Hours – 20.4
This was a fairly challenging but rewarding lesson. That seems to be the default description of flight school…challenging but rewarding. I remember the first time I did VOR navigation with Yigal. It made so much sense on the ground, of course things are different in the air. It helps that I am studying my ass off for the written test. The reading makes things a lot easier.
Today I learned how to track a course with the VOR (Very High Frequency Omnidirectional Range) Indicator. I also learned how to intersect a VOR radial. What we actually did today was to fly to the destination VOR station and then change heading to a nearby airport, using the VOR signal. Ok, here’s how it went down:
We wanted to fly to the Huguenot VOR station (HUO) northeast of Port Jervis and then to the Resnick airport (N89) in Ellenville. We would be flying parallel to the Shawangunk Ridge with the Catskills to the northwest. On the ground with my chart and plotter, I made a line from our departure airport (MGJ) to the VOR station, so I knew the general direction to head after takeoff. The heading is 260 (magnetic). Then, I made a line from the VOR station to the destination airport. The heading is 037. You can see the compass rose surrounding the VOR station below. You can also see the little headings written on the outside circle of the compass rose.
After I wrote those two items down, I recorded the radio frequency for the VOR station. In this case, the frequency was 116.1. Each local VOR station has a different radio frequency. Just for your personal information (so you can talk about this at parties), VOR stations transmit within a VHF frequency band of 108.0 – 117.95 MHz. Keep that in mind because I am going to quiz you on this one day. I also recorded the UNICOM frequency of 122.8 for Resnick airport. Yigal and I did a practice flight with the simulator and then hopped in the airplane.
We took off from runway 26, so we were already headed in the right direction. After I climbed to about 3,000FT, I tuned the NAV portion of the radio to the VOR frequency of 116.1. I listened for the Morse code. After tuning into any VOR station frequency, you need to listen for the Morse code because sometimes the station might be down for maintenance. If you hear no beeps, don’t use that VOR. I continued climbing to 3,500FT. Orange County Airport was pretty busy today, so I wanted to get away from all the traffic. Also, this was a good cruising altitude.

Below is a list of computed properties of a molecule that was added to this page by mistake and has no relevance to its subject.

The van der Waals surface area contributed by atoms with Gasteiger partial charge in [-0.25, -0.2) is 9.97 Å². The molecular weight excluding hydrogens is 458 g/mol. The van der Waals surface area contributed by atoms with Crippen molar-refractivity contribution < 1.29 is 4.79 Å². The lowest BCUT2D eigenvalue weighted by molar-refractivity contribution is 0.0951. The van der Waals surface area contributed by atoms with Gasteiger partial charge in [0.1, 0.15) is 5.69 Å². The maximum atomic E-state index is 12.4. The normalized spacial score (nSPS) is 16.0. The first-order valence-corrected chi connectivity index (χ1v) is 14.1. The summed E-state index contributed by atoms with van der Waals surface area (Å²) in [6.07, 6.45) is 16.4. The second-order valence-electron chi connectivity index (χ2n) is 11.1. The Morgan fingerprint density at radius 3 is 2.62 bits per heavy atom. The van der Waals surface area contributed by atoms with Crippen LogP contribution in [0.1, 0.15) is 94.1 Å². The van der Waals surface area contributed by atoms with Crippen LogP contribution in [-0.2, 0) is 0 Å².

Once the frequency was dialed into, I turned the OBS knob on the VOR Indicator so the little arrow pointed “TO” and the needle was centered. Below is a sample of a VOR Indicator. The “TO” and “FROM” are not showing. What you see is what it would like like if you were directly over the VOR station. See my previous post for what a VOR station looks like from the air.
When the needle is centered, that is the track you fly. If the needle moves to the left, that means you need to fly left because you drifted to the right and vice versa. The needle acts as the actual track and you don’t touch the indicator again until you reach the station.
Once we reached the station, and actually saw it on the ground, we flew over it. Right at the point of flying over the station, the “TO” flipped to “FROM” and I changed the indicator to read the new heading to Resnick airport of 037. Then, I turned the airplane to that heading.
Basically the idea is the same. You fly based on headings and what the VOR Indicator is telling you. At the same time, you use your chart and ground reference charts to confirm your heading. We decided not to go all the way to Resnick and to head back to Orange County. How did we know where we were, you ask? We just took the closest ground reference point and made a note of the heading from that reference point to the airport and then flew it. Easy. The hard part is that Yigal kept cutting the engine when we got close to the airport for simulated engine out practice.
Also, I learned soft field takeoffs. You need this when you are taking off from a grass or snowy runway. That is pretty straightforward…basically you need to set your flaps to 10 degrees and punch it like a normal takeoff. When you reach about 40KTS, you pull back just to get off the ground. Then, you use ground effect to keep the airplane about 20FT off the ground. When you reach climb speed of 70KTS, you pull back and climb, while putting the flaps back up in normal position. This type of takeoff is used to get you off the ground as quickly as possible because the grass or snow creates drag on the wheels and slows you down.
For next lesson I need to create my first flight plan for our cross country flight to an airport at least 50 miles away. Word.